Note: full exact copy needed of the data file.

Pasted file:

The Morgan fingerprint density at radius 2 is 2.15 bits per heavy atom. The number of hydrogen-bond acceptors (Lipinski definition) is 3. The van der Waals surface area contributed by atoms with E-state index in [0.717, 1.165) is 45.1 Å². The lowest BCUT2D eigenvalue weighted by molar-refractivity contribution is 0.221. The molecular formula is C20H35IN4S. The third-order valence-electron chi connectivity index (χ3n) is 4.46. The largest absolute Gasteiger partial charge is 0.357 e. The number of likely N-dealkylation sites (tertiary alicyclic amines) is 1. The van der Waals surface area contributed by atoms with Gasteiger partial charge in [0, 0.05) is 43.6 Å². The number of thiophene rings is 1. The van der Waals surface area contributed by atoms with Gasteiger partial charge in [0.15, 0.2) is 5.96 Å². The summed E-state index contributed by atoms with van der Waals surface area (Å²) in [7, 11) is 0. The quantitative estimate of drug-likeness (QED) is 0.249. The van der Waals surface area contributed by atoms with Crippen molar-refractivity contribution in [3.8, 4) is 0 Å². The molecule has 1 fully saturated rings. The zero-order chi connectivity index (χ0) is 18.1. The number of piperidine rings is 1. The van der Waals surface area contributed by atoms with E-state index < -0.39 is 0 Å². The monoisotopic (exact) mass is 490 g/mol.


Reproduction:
The Morgan fingerprint density at radius 2 is 2.15 bits per heavy atom. The number of hydrogen-bond acceptors (Lipinski definition) is 3. The van der Waals surface area contributed by atoms with E-state index in [0.717, 1.165) is 45.1 Å². The lowest BCUT2D eigenvalue weighted by molar-refractivity contribution is 0.221. The molecular formula is C20H35IN4S. The third-order valence-electron chi connectivity index (χ3n) is 4.46. The largest absolute Gasteiger partial charge is 0.357 e. The number of likely N-dealkylation sites (tertiary alicyclic amines) is 1. The van der Waals surface area contributed by atoms with Gasteiger partial charge in [0, 0.05) is 43.6 Å². The number of thiophene rings is 1. The van der Waals surface area contributed by atoms with Gasteiger partial charge in [0.15, 0.2) is 5.96 Å². The summed E-state index contributed by atoms with van der Waals surface area (Å²) in [7, 11) is 0. The quantitative estimate of drug-likeness (QED) is 0.249. The van der Waals surface area contributed by atoms with Crippen molar-refractivity contribution in [3.8, 4) is 0 Å². The molecule has 1 fully saturated rings. The zero-order chi connectivity index (χ0) is 18.1. The number of piperidine rings is 1. The van der Waals surface area contributed by atoms with E-state index < -0.39 is 0 Å². The monoisotopic (exact) mass is 490 g/mol.